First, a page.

England in 1549 was a pretty bleak picture. Even in comparison to earlier times. Edward VI was the king, and was only twelve years old. He obviously couldn’t rule the entire Country at twelve, so a de facto leader named Edward Seymour (The King’s uncle) was named the Protector Lord Somerset. He became hugely unpopular at Court for his ridiculously expensive war against Scotland, which had proved successful but costly. Inflation at record highs, and his mismanagement of religious affairs. He was also considered a friend of the poor, which in 1549 (much like today actually) the ruling classes do not like.
By July 1549, the peasantry in Norfolk were becoming agitated by what they perceived as their land being enclosed by the richer members of the community. And so, they took up arms and started to destroy enclosures including that of Robert Kett. Kett, oddly, then joins the rebels, destroys his enclosure, and becomes the leader of the rebels.
By July 11th, the rebels numbered close to 15,000 men and were growing daily. They entered Norwich on 22nd July and assumed control of the city. And so the Protector in London responded.
And this is where the story gets a little bit odd.
Firstly, William Parr, 1st Marquess of Northampton was sent by the Protector Somerset, with less than 2000 men to attempt to quell the rebellion. He promptly failed. The Protector then sent John Dudley, Earl of Warwick, with 14,000 men. Eventually, Warwick succeeded and defeated the rebels. Kett was hung until half dead, his stomach was opened up whilst still alive, and his entrails burnt in front of him. He was then beheaded. The Tudor period was nothing if not gory.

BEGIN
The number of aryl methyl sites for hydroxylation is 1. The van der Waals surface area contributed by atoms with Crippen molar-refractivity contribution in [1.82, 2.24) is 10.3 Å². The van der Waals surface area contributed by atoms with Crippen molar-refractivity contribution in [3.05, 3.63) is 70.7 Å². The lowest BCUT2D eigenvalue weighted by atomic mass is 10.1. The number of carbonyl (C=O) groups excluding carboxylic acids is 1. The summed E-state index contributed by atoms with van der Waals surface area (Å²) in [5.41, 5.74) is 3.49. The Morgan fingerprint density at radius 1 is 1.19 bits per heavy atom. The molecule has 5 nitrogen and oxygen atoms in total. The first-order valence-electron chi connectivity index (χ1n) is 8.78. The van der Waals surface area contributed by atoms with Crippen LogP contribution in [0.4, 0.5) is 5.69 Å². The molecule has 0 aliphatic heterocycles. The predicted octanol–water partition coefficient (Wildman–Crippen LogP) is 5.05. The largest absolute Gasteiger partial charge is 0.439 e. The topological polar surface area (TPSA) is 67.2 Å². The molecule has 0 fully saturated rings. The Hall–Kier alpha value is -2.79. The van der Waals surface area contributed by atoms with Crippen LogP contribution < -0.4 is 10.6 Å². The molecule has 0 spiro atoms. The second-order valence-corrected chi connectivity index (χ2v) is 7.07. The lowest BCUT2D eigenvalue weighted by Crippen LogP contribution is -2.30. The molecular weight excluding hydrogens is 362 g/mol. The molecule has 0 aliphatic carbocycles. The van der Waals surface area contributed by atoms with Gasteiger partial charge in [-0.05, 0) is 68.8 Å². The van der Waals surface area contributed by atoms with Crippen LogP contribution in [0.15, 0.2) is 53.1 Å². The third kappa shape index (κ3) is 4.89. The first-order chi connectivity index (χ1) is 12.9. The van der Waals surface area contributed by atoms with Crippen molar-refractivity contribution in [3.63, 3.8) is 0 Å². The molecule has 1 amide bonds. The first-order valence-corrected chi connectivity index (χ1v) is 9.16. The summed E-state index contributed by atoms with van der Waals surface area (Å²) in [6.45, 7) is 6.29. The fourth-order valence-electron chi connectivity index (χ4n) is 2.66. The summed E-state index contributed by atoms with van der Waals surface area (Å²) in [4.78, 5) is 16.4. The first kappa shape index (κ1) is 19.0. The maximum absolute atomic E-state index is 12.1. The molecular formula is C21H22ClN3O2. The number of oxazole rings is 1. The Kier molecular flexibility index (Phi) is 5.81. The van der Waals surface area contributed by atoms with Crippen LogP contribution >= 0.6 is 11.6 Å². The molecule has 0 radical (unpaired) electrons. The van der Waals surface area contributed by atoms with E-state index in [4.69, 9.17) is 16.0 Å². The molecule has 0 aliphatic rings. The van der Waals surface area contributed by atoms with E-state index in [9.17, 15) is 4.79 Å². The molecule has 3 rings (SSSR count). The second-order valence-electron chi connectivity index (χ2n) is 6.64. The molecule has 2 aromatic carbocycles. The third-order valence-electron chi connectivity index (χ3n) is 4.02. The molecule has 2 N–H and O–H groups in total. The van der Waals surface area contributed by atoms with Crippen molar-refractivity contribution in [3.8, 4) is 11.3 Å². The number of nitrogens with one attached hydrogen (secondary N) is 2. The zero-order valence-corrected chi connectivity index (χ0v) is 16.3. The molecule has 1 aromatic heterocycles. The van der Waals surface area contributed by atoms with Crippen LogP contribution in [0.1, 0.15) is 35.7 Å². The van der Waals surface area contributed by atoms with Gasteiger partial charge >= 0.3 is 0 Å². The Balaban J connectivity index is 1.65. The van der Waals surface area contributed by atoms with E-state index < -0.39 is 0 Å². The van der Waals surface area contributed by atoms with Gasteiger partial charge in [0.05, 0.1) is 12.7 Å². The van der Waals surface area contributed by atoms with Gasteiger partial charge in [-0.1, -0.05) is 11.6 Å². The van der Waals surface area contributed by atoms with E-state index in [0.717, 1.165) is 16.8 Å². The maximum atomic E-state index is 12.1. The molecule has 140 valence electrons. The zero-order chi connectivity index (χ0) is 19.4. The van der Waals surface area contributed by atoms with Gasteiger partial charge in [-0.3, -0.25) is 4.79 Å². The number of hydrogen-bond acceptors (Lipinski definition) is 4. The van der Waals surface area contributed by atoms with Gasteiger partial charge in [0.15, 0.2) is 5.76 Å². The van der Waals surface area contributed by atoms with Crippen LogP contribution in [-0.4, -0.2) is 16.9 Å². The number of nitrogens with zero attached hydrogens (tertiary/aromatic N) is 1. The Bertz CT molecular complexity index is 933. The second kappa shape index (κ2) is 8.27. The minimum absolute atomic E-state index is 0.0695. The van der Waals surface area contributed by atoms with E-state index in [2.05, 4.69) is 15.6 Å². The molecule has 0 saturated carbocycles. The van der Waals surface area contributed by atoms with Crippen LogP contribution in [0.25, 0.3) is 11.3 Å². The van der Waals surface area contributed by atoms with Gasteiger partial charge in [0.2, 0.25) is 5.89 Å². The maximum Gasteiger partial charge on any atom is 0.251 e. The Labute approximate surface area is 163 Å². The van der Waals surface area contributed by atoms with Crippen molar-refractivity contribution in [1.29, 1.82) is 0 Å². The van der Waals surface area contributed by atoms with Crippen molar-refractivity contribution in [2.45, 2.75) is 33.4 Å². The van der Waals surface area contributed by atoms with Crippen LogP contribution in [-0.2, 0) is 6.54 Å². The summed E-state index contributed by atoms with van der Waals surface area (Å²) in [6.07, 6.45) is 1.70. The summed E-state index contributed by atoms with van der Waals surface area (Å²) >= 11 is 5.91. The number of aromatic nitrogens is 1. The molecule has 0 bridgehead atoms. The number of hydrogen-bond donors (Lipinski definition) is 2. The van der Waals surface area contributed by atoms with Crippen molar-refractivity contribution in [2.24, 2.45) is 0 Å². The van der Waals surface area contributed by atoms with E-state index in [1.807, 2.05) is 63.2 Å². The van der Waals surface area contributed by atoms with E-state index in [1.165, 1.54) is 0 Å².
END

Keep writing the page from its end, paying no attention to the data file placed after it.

That’s the official – if somewhat rushed – version of the story. But it seems to go a little deeper than that. And it all centres around John Dudley, Earl of Warwick.
For those of you who have seen the film “Elizabeth“, John Dudley is the father of Robert Dudley, Earl of Leicester, who seemingly has a bit of crush on Elizabeth and vice versa. Little is known about Robert’s father.
Chris Skidmore in his book “Edward VI: The Lost King of England” briefly touches upon, but does not expand too much, on quite a vast conspiracy. He suggests the idea that John Dudley may have actually had more to do with the rebellion than the official story suggests.
Dudley was no friend of the Protector, and when Somerset’s government finally fell……. Dudley was proclaimed the Duke of Northumberland, and the new Protector in 1550. However, before all of that, on the 12th July 1549, as the rebellion was gaining force, Dudley was at home having written to the Protector that he was “ill” and so he stayed at home. His home, happened to be right next to the heartland of the rebellion. When he finally rode out to face the rebellion with his men, he offered the rebels a full pardon. Kett, oddly then rides out of the city to meet with Dudley, but is held back by his own men.
If we go back further, to 1543, we see that Kett himself had purchased land directly from Dudley. The two had met on several occasions in fact. Dudley was in the area on July 12th having “phone in ill”, and Kett had wanted to meet Dudley as the rebels and the kings forces sat in wait for battle. Why? What did Kett want to know? He’d got a pardon if he wanted it. What did he need to talk about? Perhaps…. what to do next?